50,000 Or Bust:

The Case for Podcasting Indie Labels


Let’s face it, we still haven’t figured out podcasting yet. As a medium for a creatives, podcasting is one of the most exciting spaces to be in. Content creators have flocked to on-demand audio and are pushing the limits of storytelling and journalism in ways we haven’t seen before. But as an ecosystem of support, distribution, and sustainability — podcasting is one of the most uncertain landscapes to explore.

In the last 18 months we’ve watched podcasting finally begin to crawl out from under the shadow of hobbyists and public radio. By now we all have been accosted by at least one audio fanatic shouting about the mortal sin of not listening to Serial, not to mention the droves of starry-eyed entrepreneurs citing Gimlet’s Startup Podcast. Finally, the audio world seems to have planted itself into mainline American media consumption. With that popularity, we have seen the outset of advertising revenues and networks looking to support creators with serious financial backing. It’s been long overdue and it’s far from fleshed out, but, an industry is starting to solidify. The important question is this: are we building an industry poised to sustain itself?

Advertising at scale

Leading the charge in this podcasting movement are companies like Midroll, an organization that from the beginning recognized podcasting’s lucrative future and quickly became the gold standard for selling podcast advertising. Boasting resale rates as high 98%, Midroll has a dominant hold of the podcast ad market, and makes its bread and butter on direct response companies like Squarespace and Audible. If the podcast you listen to is popular, you can more than likely bet that Midroll is selling its ad space. The key selling point for these ad networks is that you can tap into unrivaled engagement on national markets and reach tens of thousands, if not hundreds of thousands of listeners across the country. For the companies purchasing those ad slots, the positive results have been immediate and measurable. Midroll and others have the fortune of an arsenal of nationally recognized shows with built up followings that attract large ad buys from across the spectrum of products and services.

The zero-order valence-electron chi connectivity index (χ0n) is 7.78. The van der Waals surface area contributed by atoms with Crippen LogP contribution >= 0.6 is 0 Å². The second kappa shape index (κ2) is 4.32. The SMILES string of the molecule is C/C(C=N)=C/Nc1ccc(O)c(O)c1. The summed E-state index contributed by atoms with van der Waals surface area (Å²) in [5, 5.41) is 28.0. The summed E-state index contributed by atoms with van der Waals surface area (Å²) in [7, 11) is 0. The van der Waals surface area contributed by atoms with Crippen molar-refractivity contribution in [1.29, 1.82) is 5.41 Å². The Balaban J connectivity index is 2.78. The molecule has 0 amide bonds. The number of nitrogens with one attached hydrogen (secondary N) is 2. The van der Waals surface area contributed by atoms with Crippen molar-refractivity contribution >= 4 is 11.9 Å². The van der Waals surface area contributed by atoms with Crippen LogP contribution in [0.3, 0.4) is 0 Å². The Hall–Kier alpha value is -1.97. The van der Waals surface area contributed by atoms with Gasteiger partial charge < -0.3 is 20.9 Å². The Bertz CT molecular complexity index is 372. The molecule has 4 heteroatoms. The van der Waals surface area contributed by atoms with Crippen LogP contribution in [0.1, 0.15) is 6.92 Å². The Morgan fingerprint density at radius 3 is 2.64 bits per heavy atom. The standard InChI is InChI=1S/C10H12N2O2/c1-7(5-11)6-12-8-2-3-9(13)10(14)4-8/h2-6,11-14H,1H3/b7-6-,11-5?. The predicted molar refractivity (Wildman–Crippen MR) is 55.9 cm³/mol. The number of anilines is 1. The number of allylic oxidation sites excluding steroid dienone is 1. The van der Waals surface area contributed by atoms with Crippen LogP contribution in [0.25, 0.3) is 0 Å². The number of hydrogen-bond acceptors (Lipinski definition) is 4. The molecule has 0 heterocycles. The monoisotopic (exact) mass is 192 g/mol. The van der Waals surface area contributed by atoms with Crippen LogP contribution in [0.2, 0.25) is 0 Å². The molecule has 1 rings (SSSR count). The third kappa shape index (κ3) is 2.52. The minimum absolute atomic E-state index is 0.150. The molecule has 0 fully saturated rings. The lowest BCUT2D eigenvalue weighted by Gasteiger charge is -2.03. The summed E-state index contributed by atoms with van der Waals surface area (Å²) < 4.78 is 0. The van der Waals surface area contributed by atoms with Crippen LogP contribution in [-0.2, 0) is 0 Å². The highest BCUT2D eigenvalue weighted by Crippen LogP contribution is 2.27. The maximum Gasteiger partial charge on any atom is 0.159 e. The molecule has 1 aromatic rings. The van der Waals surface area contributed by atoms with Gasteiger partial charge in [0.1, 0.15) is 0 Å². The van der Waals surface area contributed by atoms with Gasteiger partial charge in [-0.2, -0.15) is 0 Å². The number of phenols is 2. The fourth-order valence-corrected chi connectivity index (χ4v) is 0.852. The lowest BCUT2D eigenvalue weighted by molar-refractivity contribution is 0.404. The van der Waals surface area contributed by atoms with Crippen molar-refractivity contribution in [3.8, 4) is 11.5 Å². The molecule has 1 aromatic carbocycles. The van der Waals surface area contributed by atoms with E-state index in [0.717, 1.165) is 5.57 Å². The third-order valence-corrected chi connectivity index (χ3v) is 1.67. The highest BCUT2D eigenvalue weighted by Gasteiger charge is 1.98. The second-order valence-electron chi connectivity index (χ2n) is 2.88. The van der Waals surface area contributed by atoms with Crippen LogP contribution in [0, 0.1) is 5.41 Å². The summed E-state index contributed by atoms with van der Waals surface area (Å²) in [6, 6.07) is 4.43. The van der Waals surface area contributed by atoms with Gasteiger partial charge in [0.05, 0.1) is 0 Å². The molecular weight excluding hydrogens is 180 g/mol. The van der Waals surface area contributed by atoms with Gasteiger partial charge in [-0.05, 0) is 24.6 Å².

But with the success of large podcasting ad networks has come the unintended side effect of the podcasting industry only being interested in programs that meet a certain threshold of scale. Which brings us to the elusive 50,000.

50,000 is the magic number for growing podcasts. At 50,000 downloads per episode, you have a ticket punched to the negotiating table. Most people (if not all) generally see this number as a benchmark of legitimacy. At this level of listenership, a podcast can command sponsorship from advertising firms and bring in serious numbers to those wishing to partner with them. 50,000 offers revenue streams that allows a podcast to be worth its while in production cost and time commitment, even when a cut from ad agencies is factored into the mixture. While no one is becoming a millionaire at that threshold, you can certainly make enough to be comfortable in the business. Another big question: How do you get to 50,000?

The Catch 22

Let’s say you have a podcast. It’s a good show. Your listeners seem to think so too. Enthusiasm is extremely high and you want to grow this into an even bigger endeavor. Your show has been sitting around 6,000 listeners an episode. What’s your next move?

Here are some of your options:

  1. You try and attract more listeners by spending money on advertising and promoting your show on other platforms. But money is limited and you don’t know how to navigate the digital media like bigger shows, and the platforms aren’t exactly lining up to take on your micro ad budget… outside of Facebook and promoted Tweets.
  2. You go out and try to acquire a podcast sponsorship on your own with a Harry’s Razors or Stamps.com, but the current model does not make it easy to leverage your 6,000 downloads into using your promo code. And the potential money you could be making isn’t anything to write home about. Above all, it’s another time commitment that you don’t have because you have a day job outside of your podcast.
  3. Go directly to your listeners and appeal to their sense of donating to the show they care so deeply about. Sadly, even shows with the most loyal fan bases expecting more than $2 average giving per listener is a bit of a moonshot, and definitely not enough to keep the roof over your head.
  4. You strike a mixture of the three and quickly find yourself stuck in an all-consuming time drain that might as well make your podcast a full time job — only this full time job doesn’t even begin to pay the bills.

Tragically, you find yourself stuck. You are wearing the hat of a marketer, a business development guru, and an audience relations manager — all things that have nothing to do with why you got into podcasting in the first place, which was to make a great podcast. So you find yourself waiting on the right viral tweet or big guest to catapult you upwards on the charts until the day you have enough of an audience to support yourself and make your program a full time project. Conservatively, unless you make an extremely risky leap of faith and go full time into your show, you’re looking at a 2–3 year labor of love that saps enormous amounts of time and energy before you can see any meaningful support to your podcast.